All the Colonel's crew had also gathered at the rear of the tank where we all lay for a few moments while A.P. strikes on the ground around us sent up a constant shower of stones, sparks and dust. Some Cruisers were to be seen a short distance away and our party started crawling towards them. When we got near to them we rose as one man and dashed to clamber on the back of the first tank we came to, becoming separated in the process. To our dismay we learned that the tanks we were riding on were staying in action.
Then as if in answer to our prayers, a Scout Car (normal crew two) appeared out of the darkness. Without ceremony, about ten of us somehow clambered upon it and it drove off into the night. Another Scout Car approached, halted and took half of us aboard. I found myself sitting on the tool-box with Mogridge, in a far more comfortable position than previously.
We learned later that in this action Neville Burrell and young Torlot had been killed, Lt.A.Smith and Neville Gillman wounded (the latter losing a leg) and Tony Tulloh had been taken Prisoner of War.
Our Scout Car had barely moved ten yards when there was a terrific explosion - the car had hit a mine. The Driver was wounded in the foot, but fortunately for us yet another Scout Car arrived and with us on board, made its way laboriously back through the gap. It then began to rain, and as we were wearing only shirt and shorts, we felt bitterly cold. It was an unpleasant journey back with shellfire landing dangerously near us on either side of the path through the minefield. At long last we got clear of the minefield and located the Regimental Aid Post where we found a congregation of many crews including Mr.Smith and Jones of the Spare Rear Link, both wounded. I was worried about communication with Brigade H.Q. and tried to get in touch with them on the Scout Car's set, but could not do so because it did not cover the desired frequency. Fortunately at that point, Major Silvertop arrived and I was relieved to learn that the situation was well in hand. Captain Brown had been acting as Rear Link despite the fact that his tank had been hit and had run on to the minefield.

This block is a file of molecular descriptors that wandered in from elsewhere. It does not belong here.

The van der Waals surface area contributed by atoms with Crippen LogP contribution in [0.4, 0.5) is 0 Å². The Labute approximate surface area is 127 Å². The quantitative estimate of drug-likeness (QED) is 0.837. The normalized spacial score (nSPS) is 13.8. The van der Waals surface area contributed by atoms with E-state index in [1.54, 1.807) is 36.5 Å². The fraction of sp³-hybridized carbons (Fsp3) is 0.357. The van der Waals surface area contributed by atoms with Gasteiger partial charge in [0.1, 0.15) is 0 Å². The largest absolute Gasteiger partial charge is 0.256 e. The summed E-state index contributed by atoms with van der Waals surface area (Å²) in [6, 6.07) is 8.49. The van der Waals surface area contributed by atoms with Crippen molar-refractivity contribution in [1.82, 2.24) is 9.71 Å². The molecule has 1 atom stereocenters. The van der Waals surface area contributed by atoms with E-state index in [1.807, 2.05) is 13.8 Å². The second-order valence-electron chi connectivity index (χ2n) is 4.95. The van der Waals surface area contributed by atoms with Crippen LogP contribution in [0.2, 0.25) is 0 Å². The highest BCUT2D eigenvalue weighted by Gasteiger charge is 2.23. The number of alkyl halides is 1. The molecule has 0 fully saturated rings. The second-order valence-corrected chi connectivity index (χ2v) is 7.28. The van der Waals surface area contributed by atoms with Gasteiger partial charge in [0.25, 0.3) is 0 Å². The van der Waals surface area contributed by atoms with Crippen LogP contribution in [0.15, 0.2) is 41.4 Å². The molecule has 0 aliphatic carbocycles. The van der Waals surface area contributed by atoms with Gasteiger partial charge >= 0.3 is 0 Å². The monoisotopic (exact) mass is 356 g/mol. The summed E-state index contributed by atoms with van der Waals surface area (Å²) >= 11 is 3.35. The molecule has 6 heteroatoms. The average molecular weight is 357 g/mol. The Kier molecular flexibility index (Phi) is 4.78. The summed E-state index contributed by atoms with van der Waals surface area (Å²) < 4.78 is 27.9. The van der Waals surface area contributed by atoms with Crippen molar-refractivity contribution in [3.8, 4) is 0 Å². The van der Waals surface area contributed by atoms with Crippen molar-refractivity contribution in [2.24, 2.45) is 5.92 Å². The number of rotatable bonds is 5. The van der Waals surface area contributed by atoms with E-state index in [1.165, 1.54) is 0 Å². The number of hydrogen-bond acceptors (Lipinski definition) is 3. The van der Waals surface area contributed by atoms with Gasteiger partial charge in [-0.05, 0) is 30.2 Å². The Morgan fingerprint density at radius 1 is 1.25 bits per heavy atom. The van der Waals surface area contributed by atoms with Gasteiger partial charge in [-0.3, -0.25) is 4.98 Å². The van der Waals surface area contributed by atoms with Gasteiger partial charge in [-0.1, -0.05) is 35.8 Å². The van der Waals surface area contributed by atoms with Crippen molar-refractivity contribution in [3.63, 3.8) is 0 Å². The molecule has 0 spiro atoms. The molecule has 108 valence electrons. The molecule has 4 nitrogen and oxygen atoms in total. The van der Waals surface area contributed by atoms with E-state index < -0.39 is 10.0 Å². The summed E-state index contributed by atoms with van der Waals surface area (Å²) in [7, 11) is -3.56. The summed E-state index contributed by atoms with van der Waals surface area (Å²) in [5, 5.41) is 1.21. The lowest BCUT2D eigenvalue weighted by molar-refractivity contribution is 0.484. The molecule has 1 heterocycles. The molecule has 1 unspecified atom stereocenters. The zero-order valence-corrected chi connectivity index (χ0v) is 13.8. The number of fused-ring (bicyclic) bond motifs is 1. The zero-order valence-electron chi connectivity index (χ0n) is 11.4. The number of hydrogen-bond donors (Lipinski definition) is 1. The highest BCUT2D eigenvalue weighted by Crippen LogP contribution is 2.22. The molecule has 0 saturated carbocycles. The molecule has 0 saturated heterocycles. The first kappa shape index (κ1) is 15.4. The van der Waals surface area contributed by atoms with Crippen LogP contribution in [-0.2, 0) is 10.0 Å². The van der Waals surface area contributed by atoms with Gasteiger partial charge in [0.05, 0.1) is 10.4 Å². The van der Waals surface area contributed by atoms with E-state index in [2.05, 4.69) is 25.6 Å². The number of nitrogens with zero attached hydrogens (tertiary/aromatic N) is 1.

Our teeth were chattering with cold as we were all taken back to the location we had started from the previous night and awaited the rest of the Regiment, now sadly depleted. After an hour's exhausted sleep, some unknown hero supplied us with a reviving mug of tea and a breakfast of broken biscuits and jam. By ten o'clock Jack and I were once more installed in a tank, the nightmare of the events of the early morning were already beginning to fade.
We both visited the Doctor, Jack for his eyes and myself to obtain some aspirins for a splitting headache, the legacy of the exploding mine. The Doctor was quite a humorist. "Lost your nerve?" he said to me. Putting on an aggrieved air, I said "Good heavens No, I lost that twelve months ago". I got my aspirins and left, but to my sorrow Jack was evacuated and we were both to travel far before we met again, nor would we be members of the same crew again. So ended our long partnership as "co-belligerents", but another life long friendship was cemented.
Charlie Dennis of "C" Squadron was the replacement as driver and the faithful Chesterton was still behind the guns. For three days the Regiment relaxed a few miles from the "January" minefield and although there was spasmodic shelling in the area we were not troubled by it. From here a party of men led by the Colonel, crept up to the damaged and knocked out tanks on the other side of "February" minefield and retrieved maps and more important kit left behind during that fateful night.
This party was covered by infantry patrols and from all accounts it was quite exciting. To judge from some of the self-satisfied smirks on the faces of a few of those who took part, more than one bottle of whisky was recovered, which made the thrills all the more worth while. From this secluded location we sallied forth again to join the Rifle Brigade who were dug in only a short distance from the base of El Himeimat. Here it was a little 'warmer', because the enemy was entrenched at the base of the plateau three to four thousand yards away, and to remind us of his presence, dropped periodic salvos around us causing many an undignified dive. For our part we fired upon any moving target that presented itself, but there were few of those.